New Delhi : Researchers in New Delhi have found that “Aedes aegypti” mosquitoes that transmit the chikungunya virus, pass it on to their offspring a feature that allows these mosquitoes to maintain the virus within their population for generations.
In other words, mosquitoes emerging from eggs laid by infected Aedes also carry the virus, thus enabling the virus to keep circulating in nature.
A team from the International Centre for Genetic Engineering and Biotechnology (ICGEB), National Institute of Malaria Research and the Indian Council of Medical Research (ICMR) has reported this finding in the reputed journal ‘Acta Tropica.’
“Called transovarian transmission (TOT) or vertical transmission, this is an important feature by which viruses survive in nature until they reach a population large enough to infect human population,” Sujatha Sunil, head of Vector Bourne Diseases Group at ICGEB and principal investigator of the study, told IANS.
In India, chikungunya re-emerged in 2006, after a gap of 32 years and since then it has been occurring either as single infection outbreaks or as co-infections with dengue in different parts of India.
TOT, in which a virus spreads from mosquito to mosquito, is known to occur in the case of yellow fever virus which is also transmitted by A. aegypti mosquitoes.
“However, there have been no reports on TOT of chikungunya virus in field samples till date,” Sujatha said. “The present pilot entomological survey is the first study to confirm this feature in natural population of Aedes mosquitoes.”
In their study, female Aedes mosquitoes collected from the field that tested positive for the chikungunya virus were fed uninfected blood in the laboratory and allowed to lay eggs. The progeny that emerged from these eggs were tested and found positive for chikungunya virus, “thus clearly establishing the prevalence of vertical transmission of chikungunya virus in A. aegypti natural populations,” the scientists reported.
Information on vertical transmission of chikungunya virus in natural population of Aedes mosquitoes is important to understand the possible mechanisms of virus survival during inter-epidemic periods, the report said. By confirming the presence of TOT, the “study has provided insights as to the mode by which the chikungunya virus may exist in the population during adverse climatic conditions,” Sujatha said.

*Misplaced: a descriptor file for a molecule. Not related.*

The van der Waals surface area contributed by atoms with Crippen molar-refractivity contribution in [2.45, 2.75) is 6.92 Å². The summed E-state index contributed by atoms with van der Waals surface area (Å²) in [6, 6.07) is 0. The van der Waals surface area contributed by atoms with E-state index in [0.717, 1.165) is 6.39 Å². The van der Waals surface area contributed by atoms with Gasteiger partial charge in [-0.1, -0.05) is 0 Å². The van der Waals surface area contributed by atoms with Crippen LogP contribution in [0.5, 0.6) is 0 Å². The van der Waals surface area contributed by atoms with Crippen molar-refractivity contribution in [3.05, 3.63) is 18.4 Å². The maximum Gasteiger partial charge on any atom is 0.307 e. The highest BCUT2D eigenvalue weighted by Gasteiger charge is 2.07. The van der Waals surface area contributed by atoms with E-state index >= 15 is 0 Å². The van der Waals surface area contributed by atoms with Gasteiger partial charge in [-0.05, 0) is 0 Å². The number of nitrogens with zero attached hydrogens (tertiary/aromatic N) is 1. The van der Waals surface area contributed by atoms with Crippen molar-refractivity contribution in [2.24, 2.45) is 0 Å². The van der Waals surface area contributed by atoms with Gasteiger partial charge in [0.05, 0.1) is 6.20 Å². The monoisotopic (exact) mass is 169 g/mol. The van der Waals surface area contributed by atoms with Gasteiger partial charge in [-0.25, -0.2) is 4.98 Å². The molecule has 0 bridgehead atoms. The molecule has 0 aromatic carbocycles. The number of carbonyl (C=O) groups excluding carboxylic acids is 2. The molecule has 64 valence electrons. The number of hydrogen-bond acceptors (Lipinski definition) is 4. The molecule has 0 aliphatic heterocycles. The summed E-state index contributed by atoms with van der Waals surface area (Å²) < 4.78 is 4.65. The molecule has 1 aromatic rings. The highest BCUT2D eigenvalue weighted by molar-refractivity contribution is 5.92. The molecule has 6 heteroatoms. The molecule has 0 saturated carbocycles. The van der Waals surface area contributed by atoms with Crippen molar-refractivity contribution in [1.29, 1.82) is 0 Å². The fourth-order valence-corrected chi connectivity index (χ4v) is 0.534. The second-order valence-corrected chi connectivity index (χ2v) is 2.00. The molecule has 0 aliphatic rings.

For instance, she noted, the pilot survey carried out in Delhi and neighbouring Haryana has revealed that Aedes mosquitoes survive even during peak summer season and their population “explodes quickly once the monsoon starts”.
“Therefore it is very crucial to initiate vector surveillance and control programmes well before the monsoon actually starts,” the scientists said in their report.
They said their study has further demonstrated the importance of identifying permanent breeding sites for proper Aedes species control. “Identification of such sites and timely control of mosquito population in these sites before the onset of monsoon will prove to be extremely important in vector control programmes,” the report said.
But if TOT is taking place in nature, why chikungunya epidemic is not occurring throughout the year?
Sujatha said mosquito population is the deciding factor for disease transmission. “During non rainy season, the habitats and breeding of the mosquitoes are greatly curbed and the number of mosquitoes is very low. This automatically translates to lesser cases of chikungunya,” Sujatha said.